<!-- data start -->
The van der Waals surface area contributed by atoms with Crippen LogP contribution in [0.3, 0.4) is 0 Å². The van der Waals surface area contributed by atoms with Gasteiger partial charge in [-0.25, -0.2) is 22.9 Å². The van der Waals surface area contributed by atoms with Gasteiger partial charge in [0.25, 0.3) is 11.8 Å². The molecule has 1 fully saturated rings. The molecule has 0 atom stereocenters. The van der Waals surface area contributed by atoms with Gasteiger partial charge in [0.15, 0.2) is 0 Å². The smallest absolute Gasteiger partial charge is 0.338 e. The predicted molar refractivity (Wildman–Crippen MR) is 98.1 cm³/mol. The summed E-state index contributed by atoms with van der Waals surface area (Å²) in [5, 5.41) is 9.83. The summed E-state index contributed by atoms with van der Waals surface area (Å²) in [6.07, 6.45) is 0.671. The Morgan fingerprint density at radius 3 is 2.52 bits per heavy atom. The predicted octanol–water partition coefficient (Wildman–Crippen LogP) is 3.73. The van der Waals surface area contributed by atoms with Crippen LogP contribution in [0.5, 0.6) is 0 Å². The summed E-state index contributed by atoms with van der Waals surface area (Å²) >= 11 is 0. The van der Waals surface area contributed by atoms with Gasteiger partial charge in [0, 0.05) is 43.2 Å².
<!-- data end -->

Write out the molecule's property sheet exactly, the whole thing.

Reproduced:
The van der Waals surface area contributed by atoms with Crippen LogP contribution in [0.3, 0.4) is 0 Å². The van der Waals surface area contributed by atoms with Gasteiger partial charge in [-0.25, -0.2) is 22.9 Å². The van der Waals surface area contributed by atoms with Gasteiger partial charge in [0.25, 0.3) is 11.8 Å². The molecule has 1 fully saturated rings. The molecule has 0 atom stereocenters. The van der Waals surface area contributed by atoms with Gasteiger partial charge in [0.15, 0.2) is 0 Å². The smallest absolute Gasteiger partial charge is 0.338 e. The predicted molar refractivity (Wildman–Crippen MR) is 98.1 cm³/mol. The summed E-state index contributed by atoms with van der Waals surface area (Å²) in [5, 5.41) is 9.83. The summed E-state index contributed by atoms with van der Waals surface area (Å²) in [6.07, 6.45) is 0.671. The Morgan fingerprint density at radius 3 is 2.52 bits per heavy atom. The predicted octanol–water partition coefficient (Wildman–Crippen LogP) is 3.73. The van der Waals surface area contributed by atoms with Crippen LogP contribution in [0.5, 0.6) is 0 Å². The summed E-state index contributed by atoms with van der Waals surface area (Å²) >= 11 is 0. The van der Waals surface area contributed by atoms with Gasteiger partial charge in [0, 0.05) is 43.2 Å².